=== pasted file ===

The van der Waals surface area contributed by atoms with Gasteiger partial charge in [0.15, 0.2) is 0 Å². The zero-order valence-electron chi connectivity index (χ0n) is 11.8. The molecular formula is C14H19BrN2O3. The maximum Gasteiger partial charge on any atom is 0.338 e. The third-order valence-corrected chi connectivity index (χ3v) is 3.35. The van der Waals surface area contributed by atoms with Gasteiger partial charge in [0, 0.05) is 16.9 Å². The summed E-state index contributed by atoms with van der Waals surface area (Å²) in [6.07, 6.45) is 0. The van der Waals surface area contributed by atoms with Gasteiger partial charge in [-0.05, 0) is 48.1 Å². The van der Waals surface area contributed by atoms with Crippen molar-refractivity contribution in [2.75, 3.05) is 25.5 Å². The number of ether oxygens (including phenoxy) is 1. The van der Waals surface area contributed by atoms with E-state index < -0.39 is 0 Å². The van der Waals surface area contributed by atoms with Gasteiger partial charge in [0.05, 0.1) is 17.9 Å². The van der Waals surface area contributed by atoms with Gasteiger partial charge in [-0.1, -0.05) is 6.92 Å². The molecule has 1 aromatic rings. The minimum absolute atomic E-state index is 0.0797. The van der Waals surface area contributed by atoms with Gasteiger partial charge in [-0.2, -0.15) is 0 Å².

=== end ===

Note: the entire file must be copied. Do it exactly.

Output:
The van der Waals surface area contributed by atoms with Gasteiger partial charge in [0.15, 0.2) is 0 Å². The zero-order valence-electron chi connectivity index (χ0n) is 11.8. The molecular formula is C14H19BrN2O3. The maximum Gasteiger partial charge on any atom is 0.338 e. The third-order valence-corrected chi connectivity index (χ3v) is 3.35. The van der Waals surface area contributed by atoms with Gasteiger partial charge in [0, 0.05) is 16.9 Å². The summed E-state index contributed by atoms with van der Waals surface area (Å²) in [6.07, 6.45) is 0. The van der Waals surface area contributed by atoms with Gasteiger partial charge in [-0.05, 0) is 48.1 Å². The van der Waals surface area contributed by atoms with Crippen molar-refractivity contribution in [2.75, 3.05) is 25.5 Å². The number of ether oxygens (including phenoxy) is 1. The van der Waals surface area contributed by atoms with E-state index < -0.39 is 0 Å². The van der Waals surface area contributed by atoms with Gasteiger partial charge in [0.05, 0.1) is 17.9 Å². The van der Waals surface area contributed by atoms with Gasteiger partial charge in [-0.1, -0.05) is 6.92 Å². The molecule has 1 aromatic rings. The minimum absolute atomic E-state index is 0.0797. The van der Waals surface area contributed by atoms with Gasteiger partial charge in [-0.2, -0.15) is 0 Å².